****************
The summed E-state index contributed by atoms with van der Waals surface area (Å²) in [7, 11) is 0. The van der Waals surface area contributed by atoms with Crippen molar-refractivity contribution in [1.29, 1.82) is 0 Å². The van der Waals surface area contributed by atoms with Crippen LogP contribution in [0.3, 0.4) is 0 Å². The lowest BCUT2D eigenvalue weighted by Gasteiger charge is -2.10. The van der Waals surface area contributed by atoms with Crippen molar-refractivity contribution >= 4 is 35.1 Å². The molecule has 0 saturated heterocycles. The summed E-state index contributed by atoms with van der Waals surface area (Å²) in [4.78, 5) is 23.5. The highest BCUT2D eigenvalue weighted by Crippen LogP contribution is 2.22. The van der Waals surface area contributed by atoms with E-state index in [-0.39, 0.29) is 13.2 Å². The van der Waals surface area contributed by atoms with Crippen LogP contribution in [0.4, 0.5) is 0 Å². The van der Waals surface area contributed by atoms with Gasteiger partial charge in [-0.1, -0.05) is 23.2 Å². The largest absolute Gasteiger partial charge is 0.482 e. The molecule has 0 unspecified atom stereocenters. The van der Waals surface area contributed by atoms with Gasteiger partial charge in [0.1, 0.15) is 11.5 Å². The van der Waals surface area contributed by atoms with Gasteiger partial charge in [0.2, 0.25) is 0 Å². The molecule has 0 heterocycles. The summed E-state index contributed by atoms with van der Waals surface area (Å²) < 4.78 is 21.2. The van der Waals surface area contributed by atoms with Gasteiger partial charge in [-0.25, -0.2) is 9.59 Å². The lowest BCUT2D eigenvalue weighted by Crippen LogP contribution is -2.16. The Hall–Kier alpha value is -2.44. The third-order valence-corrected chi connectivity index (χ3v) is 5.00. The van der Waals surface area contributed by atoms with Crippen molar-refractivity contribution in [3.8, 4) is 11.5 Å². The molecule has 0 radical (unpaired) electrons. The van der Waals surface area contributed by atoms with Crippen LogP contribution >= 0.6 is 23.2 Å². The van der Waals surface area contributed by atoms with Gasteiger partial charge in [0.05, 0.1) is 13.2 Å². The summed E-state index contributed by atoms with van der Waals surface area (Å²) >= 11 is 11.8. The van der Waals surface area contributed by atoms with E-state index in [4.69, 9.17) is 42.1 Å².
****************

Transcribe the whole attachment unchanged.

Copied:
The summed E-state index contributed by atoms with van der Waals surface area (Å²) in [7, 11) is 0. The van der Waals surface area contributed by atoms with Crippen molar-refractivity contribution in [1.29, 1.82) is 0 Å². The van der Waals surface area contributed by atoms with Crippen LogP contribution in [0.3, 0.4) is 0 Å². The lowest BCUT2D eigenvalue weighted by Gasteiger charge is -2.10. The van der Waals surface area contributed by atoms with Crippen molar-refractivity contribution >= 4 is 35.1 Å². The molecule has 0 saturated heterocycles. The summed E-state index contributed by atoms with van der Waals surface area (Å²) in [4.78, 5) is 23.5. The highest BCUT2D eigenvalue weighted by Crippen LogP contribution is 2.22. The van der Waals surface area contributed by atoms with E-state index in [-0.39, 0.29) is 13.2 Å². The van der Waals surface area contributed by atoms with Crippen LogP contribution in [0.4, 0.5) is 0 Å². The van der Waals surface area contributed by atoms with Gasteiger partial charge in [-0.1, -0.05) is 23.2 Å². The largest absolute Gasteiger partial charge is 0.482 e. The molecule has 0 unspecified atom stereocenters. The van der Waals surface area contributed by atoms with Gasteiger partial charge in [0.1, 0.15) is 11.5 Å². The van der Waals surface area contributed by atoms with Gasteiger partial charge in [0.2, 0.25) is 0 Å². The molecule has 0 heterocycles. The summed E-state index contributed by atoms with van der Waals surface area (Å²) < 4.78 is 21.2. The van der Waals surface area contributed by atoms with Gasteiger partial charge in [-0.25, -0.2) is 9.59 Å². The lowest BCUT2D eigenvalue weighted by Crippen LogP contribution is -2.16. The Hall–Kier alpha value is -2.44. The third-order valence-corrected chi connectivity index (χ3v) is 5.00. The van der Waals surface area contributed by atoms with Crippen molar-refractivity contribution in [3.8, 4) is 11.5 Å². The molecule has 0 radical (unpaired) electrons. The van der Waals surface area contributed by atoms with Crippen LogP contribution >= 0.6 is 23.2 Å². The van der Waals surface area contributed by atoms with Gasteiger partial charge in [0.05, 0.1) is 13.2 Å². The summed E-state index contributed by atoms with van der Waals surface area (Å²) >= 11 is 11.8. The van der Waals surface area contributed by atoms with E-state index in [4.69, 9.17) is 42.1 Å².